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An excerpt from a video course dedicated to developing good communication skills:

Second. You can go meta on the flattery. In other words, you can acknowledge that what you're about to say might make the person uncomfortable or seem like manipulative flattery but it's not. So, you can say something like "I hope my saying this won't feel like an out-of-place compliment, but...". And then you go on to do the flattery.

What does go meta mean?

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"Go meta" refers to the action of doing things in a metaphysical manner, that is to say, in a way that considers the effects of one's actions, instead of simply acting them out. "Meta", in a broad sense, means "self-referential", examining the self and the self's actions while at the same time being that self and performing those actions.

It might help to thing of it as going "plus one level above" and acting as if you were watching yourself doing the action.

In this case, "normal" would be to simply say things that may cause discomfort or be manipulative in nature. To go "one level above", you would openly acknowledge that your actions may have said effects, and yet still act them out.

To "go meta" in a game, you would not just perform things that would get you a good score, but also things "above the game, only visible by an existence beyond the game (the player)", such as completing achievements. These achievements have no effect in the game, but are part of the entire experience for the player.

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    I doubt that meta here relates to metaphysics, but I agree with the 'one level higher' point. Wikipedia has another good page explaining this prefix: en.wikipedia.org/wiki/Meta – CowperKettle Aug 5 '14 at 13:24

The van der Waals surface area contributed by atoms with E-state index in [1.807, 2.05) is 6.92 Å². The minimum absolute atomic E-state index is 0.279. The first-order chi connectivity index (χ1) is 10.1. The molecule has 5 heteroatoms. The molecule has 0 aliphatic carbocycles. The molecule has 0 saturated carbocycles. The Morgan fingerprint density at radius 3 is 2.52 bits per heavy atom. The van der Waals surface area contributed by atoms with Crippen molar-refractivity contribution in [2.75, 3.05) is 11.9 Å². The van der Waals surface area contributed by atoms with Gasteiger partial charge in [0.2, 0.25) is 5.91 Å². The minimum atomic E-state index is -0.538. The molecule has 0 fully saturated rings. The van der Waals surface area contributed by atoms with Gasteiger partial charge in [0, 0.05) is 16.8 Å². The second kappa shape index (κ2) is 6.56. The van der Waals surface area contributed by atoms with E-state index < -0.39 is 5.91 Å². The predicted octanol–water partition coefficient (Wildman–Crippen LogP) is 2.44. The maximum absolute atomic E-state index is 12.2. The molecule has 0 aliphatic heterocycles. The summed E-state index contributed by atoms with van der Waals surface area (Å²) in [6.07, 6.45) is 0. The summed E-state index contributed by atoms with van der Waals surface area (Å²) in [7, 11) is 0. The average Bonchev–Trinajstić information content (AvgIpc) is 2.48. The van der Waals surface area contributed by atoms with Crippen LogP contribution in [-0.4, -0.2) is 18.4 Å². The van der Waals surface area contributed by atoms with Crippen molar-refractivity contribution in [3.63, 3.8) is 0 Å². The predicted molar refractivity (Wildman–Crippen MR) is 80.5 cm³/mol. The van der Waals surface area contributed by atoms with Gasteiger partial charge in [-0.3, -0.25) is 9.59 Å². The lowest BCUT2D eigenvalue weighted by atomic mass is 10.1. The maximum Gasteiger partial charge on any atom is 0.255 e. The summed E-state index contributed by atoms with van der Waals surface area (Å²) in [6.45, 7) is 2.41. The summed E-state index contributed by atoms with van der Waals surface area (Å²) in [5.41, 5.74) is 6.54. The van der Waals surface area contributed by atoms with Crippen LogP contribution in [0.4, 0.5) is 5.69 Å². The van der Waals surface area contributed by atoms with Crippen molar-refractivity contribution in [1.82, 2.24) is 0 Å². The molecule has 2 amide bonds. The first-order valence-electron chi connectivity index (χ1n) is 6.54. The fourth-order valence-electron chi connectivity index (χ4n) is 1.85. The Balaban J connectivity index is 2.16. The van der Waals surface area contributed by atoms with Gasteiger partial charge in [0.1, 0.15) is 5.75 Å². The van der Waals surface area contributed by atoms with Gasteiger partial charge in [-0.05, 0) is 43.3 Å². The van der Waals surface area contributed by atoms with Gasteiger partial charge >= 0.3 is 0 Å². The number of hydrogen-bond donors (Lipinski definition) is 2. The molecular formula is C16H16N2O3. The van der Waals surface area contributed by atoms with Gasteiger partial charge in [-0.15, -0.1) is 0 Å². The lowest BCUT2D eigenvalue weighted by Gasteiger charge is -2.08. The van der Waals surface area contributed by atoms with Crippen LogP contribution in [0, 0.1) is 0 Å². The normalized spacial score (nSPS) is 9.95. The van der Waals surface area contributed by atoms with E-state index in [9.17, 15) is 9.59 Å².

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    Indeed, metaphysics do not come into this at all. There is nothing supernatural about "going meta" on something. Or is our meta also supernatural? – oerkelens Aug 5 '14 at 14:16
  • Acknowledged. I used the wrong word there, and besides, I take every opportunity I get to get people interested in philosophy. :) I'd edit it out, but that seems unfair to the commenters who called me out on it. – LiveMynd Aug 5 '14 at 20:55
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    @LiveMynd Answers have edit histories in Stack Exchange, don't worry :) – Nihilist_Frost Dec 8 '15 at 2:04
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    @LiveMynd - I'd encourage fixing this answer (removing metaphysical point). Comments are less important, and can be deleted. – Bob Stein Oct 27 '18 at 1:33
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To talk about what you and others are doing or conversing about, instead simply participating in the action or conversation.

Sometimes, it's helpful and leads to scientific discoveries. "Why are we here?"

Sometimes, it's humorous. "We are so stoned right now."

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